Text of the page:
A few days ago, a politically savvy friend of mine asked if I’d seen the 1990 movie, “The Hunt for Red October.” I hadn’t. “You should rent it,” he said. “It explains the whole CIB situation perfectly.”
Intrigued, I rented the movie. In it, a Soviet submarine captain, played by Sean Connery, plans to defect to the United States with the Soviets’ newest, cutting-edge sub. The plot is discovered, and he is pursued by a significant portion of the Soviet submarine fleet, among whom is a Russian captain who is absolutely determined to blow him out of the water. So determined, in fact, that he risks arming a torpedo sooner than he should have, and ends up destroying his own ship.
It was hard to miss the analogy.
In 2005, Bart Peterson was Mayor of Indianapolis, and the then-conventional wisdom was that he would be easily re-elected. He had just concluded negotiations with the Colts, and was lobbying the General Assembly for the financial assistance needed to build the new stadium. He got his stadium, but—as Matt Tully recounted in a series of contemporaneous articles—not the way he’d wanted. Indiana’s newly elected governor, Mitch Daniels, forced Peterson to make a major concession: Peterson would get his stadium only if Daniels got total control (including the patronage that comes with big construction projects). The Mayor would get to choose only two of the members of the Capital Improvement Board; the rest would be chosen by Daniels and statehouse Republicans.
The Republicans insisted that the shift was necessary because Daniels knew how to run a big project, and the city didn’t. As Tully reported “Bosma said the mayor initially sought $72 million a year for the project. Luke Kenley said the gap made clear to many lawmakers that the state was better equipped to oversee the project. Daniels questioned the ‘financial acumen’ of Peterson’s financial advisors.”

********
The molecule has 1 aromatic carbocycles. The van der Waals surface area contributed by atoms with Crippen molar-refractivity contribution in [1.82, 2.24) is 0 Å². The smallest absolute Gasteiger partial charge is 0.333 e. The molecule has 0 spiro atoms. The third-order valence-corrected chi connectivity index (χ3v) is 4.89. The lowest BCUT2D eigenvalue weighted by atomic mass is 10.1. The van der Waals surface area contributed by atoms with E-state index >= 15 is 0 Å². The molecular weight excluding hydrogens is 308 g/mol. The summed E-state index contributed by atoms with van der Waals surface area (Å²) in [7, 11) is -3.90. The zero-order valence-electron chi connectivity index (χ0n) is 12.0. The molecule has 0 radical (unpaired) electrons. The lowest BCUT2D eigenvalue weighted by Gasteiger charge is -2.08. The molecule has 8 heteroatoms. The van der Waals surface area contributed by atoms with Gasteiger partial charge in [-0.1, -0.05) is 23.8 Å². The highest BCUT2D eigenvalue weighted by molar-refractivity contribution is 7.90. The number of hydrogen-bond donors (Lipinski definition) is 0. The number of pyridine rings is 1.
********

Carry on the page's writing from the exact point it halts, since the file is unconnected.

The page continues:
At the time, Peterson’s “naïve” financial advisors protested that the state’s fiscal plan “could leave the city without the money to run or maintain the new venue.” Under the city’s plan, it would “set aside money from the taxes to operate the stadium. Fred Glass, president of the city’s Capital Improvement Board, said the state’s plan does not include money to run the stadium and will ‘bankrupt’ the Board.” [Star, April 27, 2005]
It is possible, of course, that the Daniels Administration simply miscalculated. But none of the players in this particular drama are dumb, so it is equally likely that a new Republican Governor decided to kneecap a popular Democratic mayor who was cruising to re-election and would then be his most likely opponent in 2008.
Peterson would be faced with a massive deficit, and an array of unattractive options for fixing it. His problems would confirm GOP accusations of fiscal fecklessness. It was a brilliant plan—except that Peterson lost in 2007, and a Republican won.
The missile was armed and deadly. The problem was, it hit the party that launched it.